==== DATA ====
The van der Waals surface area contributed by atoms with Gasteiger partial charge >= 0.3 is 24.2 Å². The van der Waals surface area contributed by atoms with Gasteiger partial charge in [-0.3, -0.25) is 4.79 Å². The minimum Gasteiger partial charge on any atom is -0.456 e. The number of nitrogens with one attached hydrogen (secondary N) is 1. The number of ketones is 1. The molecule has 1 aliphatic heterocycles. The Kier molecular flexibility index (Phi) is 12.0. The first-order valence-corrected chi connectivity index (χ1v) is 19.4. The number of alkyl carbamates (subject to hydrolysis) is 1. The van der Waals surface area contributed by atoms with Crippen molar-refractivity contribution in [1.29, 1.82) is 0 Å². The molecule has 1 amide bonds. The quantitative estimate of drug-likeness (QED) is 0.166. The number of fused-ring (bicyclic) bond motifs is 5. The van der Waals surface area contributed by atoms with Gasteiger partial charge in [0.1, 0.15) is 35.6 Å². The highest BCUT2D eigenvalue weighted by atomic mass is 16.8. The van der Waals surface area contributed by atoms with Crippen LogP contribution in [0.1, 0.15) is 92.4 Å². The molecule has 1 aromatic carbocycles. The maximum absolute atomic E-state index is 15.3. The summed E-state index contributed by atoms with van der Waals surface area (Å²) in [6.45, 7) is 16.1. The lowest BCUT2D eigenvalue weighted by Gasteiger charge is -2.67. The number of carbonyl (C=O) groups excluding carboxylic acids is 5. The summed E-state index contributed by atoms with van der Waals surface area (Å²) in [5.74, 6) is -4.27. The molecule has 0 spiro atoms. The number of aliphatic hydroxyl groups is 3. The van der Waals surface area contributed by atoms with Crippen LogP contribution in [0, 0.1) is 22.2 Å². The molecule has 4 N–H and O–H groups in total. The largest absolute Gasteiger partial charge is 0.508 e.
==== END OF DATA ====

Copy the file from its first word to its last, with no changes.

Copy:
The van der Waals surface area contributed by atoms with Gasteiger partial charge >= 0.3 is 24.2 Å². The van der Waals surface area contributed by atoms with Gasteiger partial charge in [-0.3, -0.25) is 4.79 Å². The minimum Gasteiger partial charge on any atom is -0.456 e. The number of nitrogens with one attached hydrogen (secondary N) is 1. The number of ketones is 1. The molecule has 1 aliphatic heterocycles. The Kier molecular flexibility index (Phi) is 12.0. The first-order valence-corrected chi connectivity index (χ1v) is 19.4. The number of alkyl carbamates (subject to hydrolysis) is 1. The van der Waals surface area contributed by atoms with Crippen molar-refractivity contribution in [1.29, 1.82) is 0 Å². The molecule has 1 amide bonds. The quantitative estimate of drug-likeness (QED) is 0.166. The number of fused-ring (bicyclic) bond motifs is 5. The van der Waals surface area contributed by atoms with Gasteiger partial charge in [0.1, 0.15) is 35.6 Å². The highest BCUT2D eigenvalue weighted by atomic mass is 16.8. The van der Waals surface area contributed by atoms with Crippen LogP contribution in [0.1, 0.15) is 92.4 Å². The molecule has 1 aromatic carbocycles. The maximum absolute atomic E-state index is 15.3. The summed E-state index contributed by atoms with van der Waals surface area (Å²) in [6.45, 7) is 16.1. The lowest BCUT2D eigenvalue weighted by Gasteiger charge is -2.67. The number of carbonyl (C=O) groups excluding carboxylic acids is 5. The summed E-state index contributed by atoms with van der Waals surface area (Å²) in [5.74, 6) is -4.27. The molecule has 0 spiro atoms. The number of aliphatic hydroxyl groups is 3. The van der Waals surface area contributed by atoms with Crippen LogP contribution in [0, 0.1) is 22.2 Å². The molecule has 4 N–H and O–H groups in total. The largest absolute Gasteiger partial charge is 0.508 e.